JOSIE AND THE PUSSYCATS

1.5 Stars
Year Released: 2001
MPAA Rating: PG-13
Running Time: 100 minutes
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Were audiences really clamoring for the comic book characters Josie and the Pussycats to make it to the big screen? I know I wasn’t. Josie is no Spider-Man or Iron Man or Hulk or Wacky Races and she’s definitely no Scooby Doo. Josie began life as a supporting character in the Archie comics in 1963. The cartoon spun off in 1970 as “Josie and the Pussycats” and lasted a few years until it evolved into “Josie and the Pussycats in Outer Space” in 1972. It was a typical Hanna-Barbera cartoon from the 70s with limited animation and familiar actors like Casey Kasem (also the voice of Scooby Doo’s Shaggy) who provided the voice of Pussycats manager Alexander Cabot the third. The girls played pop tunes while solving mysteries and were generally clean cut in both their comic and cartoon incarnations.
The movie owes practically nothing to the comic or the cartoon where the girls essentially dressed in leopard skin style Playboy bunny outfits. In the movie, red-headed Josie McCoy (Rachæl Leigh Cook) the guitar-playing lead singer, Valerie Brown (Rosario Dawson) the level-headed African American bass player and Melody Valentine (Tara Reid) the blonde, feather-brained drummer basically wear cat ears. The ears make them like cats, hence their band name, The Pussycats. Clever, huh? Okay, so the movie starts off with an amusing sequence as we see the latest hot boy band makes a tour stop. They get into a meaningless argument on their private jet when their manager Wyatt, played by Alan Cumming, leaps out of the plane so that the annoying boys crash to their deaths. Not a bad opening. I’m sure I’m not the only one who has wished their very same fate on bands like N’Sync and the Backstreet Boys, and a ton of others whose names escape me. Okay, long story short on the plot: Wyatt needs a new band to manage so that he can use an evil device called a mega-something-or-other that adds subliminal suggestions into music controlling youth culture with messages like “Pepsi One is the new Diet Coke.” Nice. Enter The Pussycats. Wyatt signs the girls immediately to a big contract and within a week, they are the hottest thing on the planet with a new name – Josie & The Pussycats. This causes some friction among band members. Then in a conspiracy involving the government, the evil Fiona (played by the always fun Parker Posey) plans to use Josie & The Pussycats to launch a line of cat-eared headphones to teenagers in an effort to further control them. Now, isn’t there already a mind control device for teens that already exists to control music, fashion, food and generaly pop culture tastes? Isn’t called MTV? In the end, the plot is revealed and everything is wrapped up just like an episode of Scooby Doo. But not after the bumbling Tara Reid tortures us with her ditziness. She even has a scene with her real-life sweetheart Carson Daly who plays himself in the film. Funny. The jokes elicit groans rather than laughs and to top it off, the music is lackluster. So for a musical comedy, that’s not a great combination – you know, unfunny jokes and weak music. I only laughed once during the whole film, so let me tell you about this scene so I can save you the cash. Alexandra, the girl from the comic with the dark hair and the white streak is asked what she is even doing here and she replies “The only reason I’m here is because I was in the cartoon.” Okay, I laughed, but that’s the only humorous bit in this mess.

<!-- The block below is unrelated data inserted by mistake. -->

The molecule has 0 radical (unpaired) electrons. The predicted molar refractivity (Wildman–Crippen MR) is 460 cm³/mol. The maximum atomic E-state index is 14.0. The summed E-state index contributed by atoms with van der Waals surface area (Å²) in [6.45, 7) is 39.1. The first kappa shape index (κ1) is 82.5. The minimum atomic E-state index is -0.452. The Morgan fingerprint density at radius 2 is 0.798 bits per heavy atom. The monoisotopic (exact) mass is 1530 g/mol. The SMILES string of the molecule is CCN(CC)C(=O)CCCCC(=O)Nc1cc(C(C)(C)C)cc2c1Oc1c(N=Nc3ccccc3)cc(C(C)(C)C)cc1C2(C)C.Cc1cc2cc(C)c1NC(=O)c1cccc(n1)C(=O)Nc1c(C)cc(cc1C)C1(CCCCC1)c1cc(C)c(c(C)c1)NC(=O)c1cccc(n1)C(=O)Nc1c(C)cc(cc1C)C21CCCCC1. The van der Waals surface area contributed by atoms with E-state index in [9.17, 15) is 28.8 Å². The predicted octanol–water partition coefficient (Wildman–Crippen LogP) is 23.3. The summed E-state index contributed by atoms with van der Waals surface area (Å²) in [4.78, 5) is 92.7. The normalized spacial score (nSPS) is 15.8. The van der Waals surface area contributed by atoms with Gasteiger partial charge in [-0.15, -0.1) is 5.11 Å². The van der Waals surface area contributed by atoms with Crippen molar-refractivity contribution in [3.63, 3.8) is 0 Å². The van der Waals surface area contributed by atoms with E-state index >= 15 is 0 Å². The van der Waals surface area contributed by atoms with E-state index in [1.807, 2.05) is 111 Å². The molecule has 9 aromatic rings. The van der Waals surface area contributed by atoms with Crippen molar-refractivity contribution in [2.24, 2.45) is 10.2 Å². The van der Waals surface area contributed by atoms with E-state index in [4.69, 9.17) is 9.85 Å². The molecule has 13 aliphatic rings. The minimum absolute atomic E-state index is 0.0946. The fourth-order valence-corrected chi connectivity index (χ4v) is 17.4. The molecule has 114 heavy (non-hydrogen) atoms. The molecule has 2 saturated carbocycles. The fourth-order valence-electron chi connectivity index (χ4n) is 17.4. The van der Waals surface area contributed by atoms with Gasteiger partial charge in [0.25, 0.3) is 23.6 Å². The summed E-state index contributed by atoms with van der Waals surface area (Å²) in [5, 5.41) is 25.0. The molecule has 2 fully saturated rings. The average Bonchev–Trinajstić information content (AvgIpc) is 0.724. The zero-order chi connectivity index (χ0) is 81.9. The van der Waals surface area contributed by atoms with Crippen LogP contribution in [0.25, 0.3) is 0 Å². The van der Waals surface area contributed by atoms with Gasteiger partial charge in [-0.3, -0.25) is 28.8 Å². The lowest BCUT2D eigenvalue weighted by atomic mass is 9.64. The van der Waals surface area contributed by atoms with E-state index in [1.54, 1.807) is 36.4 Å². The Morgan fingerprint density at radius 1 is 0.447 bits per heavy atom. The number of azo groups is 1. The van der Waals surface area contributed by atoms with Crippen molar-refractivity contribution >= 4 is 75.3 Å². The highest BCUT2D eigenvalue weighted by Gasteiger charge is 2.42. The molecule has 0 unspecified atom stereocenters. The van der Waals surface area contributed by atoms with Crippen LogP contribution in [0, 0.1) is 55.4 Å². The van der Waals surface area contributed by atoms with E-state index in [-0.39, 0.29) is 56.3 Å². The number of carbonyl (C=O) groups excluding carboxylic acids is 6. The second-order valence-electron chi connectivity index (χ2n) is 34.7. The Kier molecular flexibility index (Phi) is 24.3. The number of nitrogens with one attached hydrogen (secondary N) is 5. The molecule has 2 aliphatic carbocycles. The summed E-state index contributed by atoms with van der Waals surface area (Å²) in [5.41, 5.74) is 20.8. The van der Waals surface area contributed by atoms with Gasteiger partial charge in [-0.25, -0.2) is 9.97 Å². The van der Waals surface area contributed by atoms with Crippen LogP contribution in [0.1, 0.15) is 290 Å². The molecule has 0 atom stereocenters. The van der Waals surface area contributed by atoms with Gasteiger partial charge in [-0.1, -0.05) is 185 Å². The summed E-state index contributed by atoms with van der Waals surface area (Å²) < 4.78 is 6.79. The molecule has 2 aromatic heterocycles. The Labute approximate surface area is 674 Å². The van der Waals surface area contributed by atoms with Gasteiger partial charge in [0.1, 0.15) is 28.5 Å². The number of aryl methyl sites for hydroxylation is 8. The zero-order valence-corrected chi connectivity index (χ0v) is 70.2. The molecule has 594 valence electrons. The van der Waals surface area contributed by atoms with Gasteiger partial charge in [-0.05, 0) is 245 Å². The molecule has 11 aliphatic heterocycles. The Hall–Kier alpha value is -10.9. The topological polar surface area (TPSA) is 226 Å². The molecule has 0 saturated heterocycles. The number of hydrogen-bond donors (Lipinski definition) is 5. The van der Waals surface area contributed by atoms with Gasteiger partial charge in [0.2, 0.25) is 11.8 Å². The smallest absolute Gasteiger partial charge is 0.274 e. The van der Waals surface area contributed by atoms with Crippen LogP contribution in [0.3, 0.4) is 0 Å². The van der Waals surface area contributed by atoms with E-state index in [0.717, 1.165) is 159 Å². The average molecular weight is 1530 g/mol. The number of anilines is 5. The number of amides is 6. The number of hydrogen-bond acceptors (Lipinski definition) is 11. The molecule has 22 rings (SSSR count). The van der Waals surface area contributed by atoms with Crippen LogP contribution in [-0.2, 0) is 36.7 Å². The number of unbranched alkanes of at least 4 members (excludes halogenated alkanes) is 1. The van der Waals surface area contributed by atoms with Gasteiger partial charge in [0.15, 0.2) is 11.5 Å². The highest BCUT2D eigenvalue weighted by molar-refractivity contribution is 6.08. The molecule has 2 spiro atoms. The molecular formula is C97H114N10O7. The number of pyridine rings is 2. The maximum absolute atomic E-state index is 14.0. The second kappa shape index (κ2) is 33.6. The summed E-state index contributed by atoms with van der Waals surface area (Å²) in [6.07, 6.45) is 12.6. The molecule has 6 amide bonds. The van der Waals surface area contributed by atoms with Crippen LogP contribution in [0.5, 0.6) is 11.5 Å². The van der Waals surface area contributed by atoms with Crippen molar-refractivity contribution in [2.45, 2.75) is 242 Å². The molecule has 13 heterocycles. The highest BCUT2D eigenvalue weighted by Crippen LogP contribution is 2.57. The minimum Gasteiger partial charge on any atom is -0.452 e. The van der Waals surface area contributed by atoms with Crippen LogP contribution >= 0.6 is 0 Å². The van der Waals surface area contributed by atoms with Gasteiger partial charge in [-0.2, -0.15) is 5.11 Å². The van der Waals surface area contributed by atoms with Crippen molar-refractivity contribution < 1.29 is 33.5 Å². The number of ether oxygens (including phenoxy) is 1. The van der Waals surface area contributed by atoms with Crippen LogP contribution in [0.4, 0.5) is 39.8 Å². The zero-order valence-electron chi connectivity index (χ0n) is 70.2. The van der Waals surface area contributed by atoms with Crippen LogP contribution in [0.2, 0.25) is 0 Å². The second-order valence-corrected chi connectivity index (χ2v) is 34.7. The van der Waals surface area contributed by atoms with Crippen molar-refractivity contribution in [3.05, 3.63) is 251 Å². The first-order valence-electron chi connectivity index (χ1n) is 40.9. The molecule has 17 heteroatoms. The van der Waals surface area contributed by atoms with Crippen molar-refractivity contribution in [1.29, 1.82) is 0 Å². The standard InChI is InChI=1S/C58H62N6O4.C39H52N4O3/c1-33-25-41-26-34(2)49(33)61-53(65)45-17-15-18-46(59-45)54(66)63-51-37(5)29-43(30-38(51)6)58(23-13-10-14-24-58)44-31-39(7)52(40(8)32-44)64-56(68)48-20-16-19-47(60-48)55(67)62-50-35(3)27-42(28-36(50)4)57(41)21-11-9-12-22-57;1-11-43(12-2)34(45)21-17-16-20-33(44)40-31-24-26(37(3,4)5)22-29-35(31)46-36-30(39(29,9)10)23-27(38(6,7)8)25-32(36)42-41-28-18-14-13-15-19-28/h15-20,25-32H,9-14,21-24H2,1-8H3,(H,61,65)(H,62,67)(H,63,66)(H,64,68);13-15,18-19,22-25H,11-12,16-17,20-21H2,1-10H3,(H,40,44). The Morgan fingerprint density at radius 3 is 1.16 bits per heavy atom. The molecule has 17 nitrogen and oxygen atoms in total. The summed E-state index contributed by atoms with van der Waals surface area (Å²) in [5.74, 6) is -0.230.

Posted on April 14, 2001 in Reviews by
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